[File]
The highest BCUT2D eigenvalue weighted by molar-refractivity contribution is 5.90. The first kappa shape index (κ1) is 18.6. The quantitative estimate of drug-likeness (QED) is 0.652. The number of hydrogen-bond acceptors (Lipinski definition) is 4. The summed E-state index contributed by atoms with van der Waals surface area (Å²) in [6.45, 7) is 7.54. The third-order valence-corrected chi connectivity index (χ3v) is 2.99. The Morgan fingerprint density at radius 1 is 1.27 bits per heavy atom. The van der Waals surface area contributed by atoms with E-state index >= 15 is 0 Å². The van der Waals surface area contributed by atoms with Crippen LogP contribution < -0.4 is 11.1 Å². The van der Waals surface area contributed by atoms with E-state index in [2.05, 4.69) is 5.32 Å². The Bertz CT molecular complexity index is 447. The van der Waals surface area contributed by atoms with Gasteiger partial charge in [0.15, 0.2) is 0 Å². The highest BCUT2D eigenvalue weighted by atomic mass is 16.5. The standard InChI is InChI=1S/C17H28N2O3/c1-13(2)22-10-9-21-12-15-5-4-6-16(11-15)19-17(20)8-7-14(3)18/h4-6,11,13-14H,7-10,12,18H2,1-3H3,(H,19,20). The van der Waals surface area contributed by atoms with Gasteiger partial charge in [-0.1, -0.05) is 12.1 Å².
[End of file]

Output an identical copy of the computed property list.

The highest BCUT2D eigenvalue weighted by molar-refractivity contribution is 5.90. The first kappa shape index (κ1) is 18.6. The quantitative estimate of drug-likeness (QED) is 0.652. The number of hydrogen-bond acceptors (Lipinski definition) is 4. The summed E-state index contributed by atoms with van der Waals surface area (Å²) in [6.45, 7) is 7.54. The third-order valence-corrected chi connectivity index (χ3v) is 2.99. The Morgan fingerprint density at radius 1 is 1.27 bits per heavy atom. The van der Waals surface area contributed by atoms with E-state index >= 15 is 0 Å². The van der Waals surface area contributed by atoms with Crippen LogP contribution < -0.4 is 11.1 Å². The van der Waals surface area contributed by atoms with E-state index in [2.05, 4.69) is 5.32 Å². The Bertz CT molecular complexity index is 447. The van der Waals surface area contributed by atoms with Gasteiger partial charge in [0.15, 0.2) is 0 Å². The highest BCUT2D eigenvalue weighted by atomic mass is 16.5. The standard InChI is InChI=1S/C17H28N2O3/c1-13(2)22-10-9-21-12-15-5-4-6-16(11-15)19-17(20)8-7-14(3)18/h4-6,11,13-14H,7-10,12,18H2,1-3H3,(H,19,20). The van der Waals surface area contributed by atoms with Gasteiger partial charge in [-0.1, -0.05) is 12.1 Å².